History in Structure

This site is entirely user-supported. See how you can help.

The Green, including attached former sawmill and farm buildings

A Grade II Listed Building in Llanyre, Powys

We don't have any photos of this building yet. Why don't you be the first to send us one?

Upload Photo »

Approximate Location Map
Large Map »


Latitude: 52.234 / 52°14'2"N

Longitude: -3.4488 / 3°26'55"W

OS Eastings: 301157

OS Northings: 260526

OS Grid: SO011605

Mapcode National: GBR YL.1K5H

Mapcode Global: VH69L.53MQ

Entry Name: The Green, including attached former sawmill and farm buildings

Listing Date: 15 November 2004

Last Amended: 15 November 2004

Grade: II

Source: Cadw

Source ID: 83237

Location: Approximately 2.3km N of Newbridge-on-Wye, reached by farm road on the W side of the A470.

County: Powys

Community: Llanyre (LlanllÅ·r)

Community: Llanyre

Locality: Doldowlod

Traditional County: Radnorshire

Find accommodation in
Newbridge on Wye


Doldowlod was purchased by the engineer James Watt of Soho, Birmingham, in 1803, and was developed as a country residence by his son James Watt junior (1769-1848). The Watt family gradually acquired a substantial country estate that continued to expand up to the time of James Watt Gibson-Watt (1831-91). The Green was created as a farm in the mid C19. The 1889 Ordnance Survey shows the house with attached L-shaped farm range and a barn opposite enclosing the farmyard. Subsequently the house was extended by creating a new front, the outbuildings were extended to enclose the yard on 3 sides, and the original farm range was converted to a sawmill. This later phase is shown on the 1905 Ordnance Survey.


A L-shaped house, of which the rear wing constitutes the original house, and with sawmill and farm buildings attached to the rear in a U-shaped plan of W, N and E ranges around a central yard. The S-facing 2-storey, 3-window house is rubble-stone with blue-brick dressings, slate roof and brick stacks. The central entrance has a half-glazed panel door with overlight, under a slate lean-to canopy on wooden brackets. A small segmental 4-pane sash window is above it. To the R and L are 4-pane segmental-headed sash windows, of which the upper-storey windows are in a half-dormer to the R and a gable (effectively the gable end of the original house) to the L. The R gable end has a 2-light segmental-headed cross window to the R in the lower storey. The rear wing comprises the earlier 2-storey, 2-window house and retains its original front facing the yard to the E. It is of rubble stone with projecting, plastered eaves. It has a shallow gabled, open porch with round-headed, tooled stone entrance, and boarded door inside. Two-light casement windows have segmental heads in the lower storey and flatter cambered heads in the upper storey. The rear (W) of the wing has enlarged windows, a half-glazed back door to the L in a flat-roof porch, and C19 2-light window above.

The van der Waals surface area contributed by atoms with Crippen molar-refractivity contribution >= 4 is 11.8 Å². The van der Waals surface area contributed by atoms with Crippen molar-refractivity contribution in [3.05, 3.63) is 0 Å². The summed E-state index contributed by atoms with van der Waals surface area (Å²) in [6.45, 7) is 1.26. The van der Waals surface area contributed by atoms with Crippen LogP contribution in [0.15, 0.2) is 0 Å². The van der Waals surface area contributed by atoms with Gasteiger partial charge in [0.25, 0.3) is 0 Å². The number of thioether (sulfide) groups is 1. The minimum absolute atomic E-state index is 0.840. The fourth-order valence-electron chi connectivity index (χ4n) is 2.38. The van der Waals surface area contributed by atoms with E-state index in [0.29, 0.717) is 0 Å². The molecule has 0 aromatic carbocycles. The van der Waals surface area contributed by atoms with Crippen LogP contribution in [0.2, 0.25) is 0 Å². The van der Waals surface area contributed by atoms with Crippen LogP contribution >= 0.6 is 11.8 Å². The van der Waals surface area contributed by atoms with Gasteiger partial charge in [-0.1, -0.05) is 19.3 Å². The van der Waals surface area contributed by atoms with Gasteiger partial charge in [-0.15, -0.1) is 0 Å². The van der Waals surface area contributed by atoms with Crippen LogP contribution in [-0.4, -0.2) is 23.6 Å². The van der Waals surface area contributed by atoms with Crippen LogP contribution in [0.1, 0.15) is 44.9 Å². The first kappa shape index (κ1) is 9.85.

The sawmill (W range) is lower, of rubble stone, and slate roof. Openings have blue-brick dressings that date to its conversion as a sawmill. It has a boarded door with overlight to the L, a large window beneath the eaves with vertical panes, then double boarded doors with overlight and a similar window to the R end. The N range is rubble stone, later extended on the R side with weatherboarded front. It has double boarded doors to the L, with weatherboarding above, an inserted 3-light blue-brick segmental-headed window, and a boarded door under a cambered stone head. In the later R-hand section are double boarded doors and a loft window. The barn forming the E side of the block is higher. It has late C19 replacement double doors with diagonal boarding, and overlight within a full-height opening. Ventilation strips are to the R and L and in both gables. The R (S) gable end has an open timber-framed lean-to. The rear is obscured by a late C20 shed. The N gable end has a lower rubble-stone projection sown on the 1889 OS, later widened on the W side and integral with a lean-to behind the N range. Its E wall has a pair of double full-height boarded doors. At the R end of the lean-to is a gabled projection with replacement double boarded doors, and a boarded door in its side wall. Further R the N range has a full-height vertical joint indicating 2 phases of construction, and a weatherboarded W gable end with boarded door and window, and loft opening. The rear of the saw mill has 2 windows similar to the front, 2 added lean-tos and a tall brick stack.


Not inspected.

Reasons for Listing

Listed for its special interest as a well-preserved farmstead and estate sawmill retaining definite C19 quality and character.

Other nearby listed buildings

BritishListedBuildings.co.uk is an independent online resource and is not associated with any government department. All government data published here is used under licence. Please do not contact BritishListedBuildings.co.uk for any queries related to any individual listed building, planning permission related to listed buildings or the listing process itself.

British Listed Buildings is a Good Stuff website.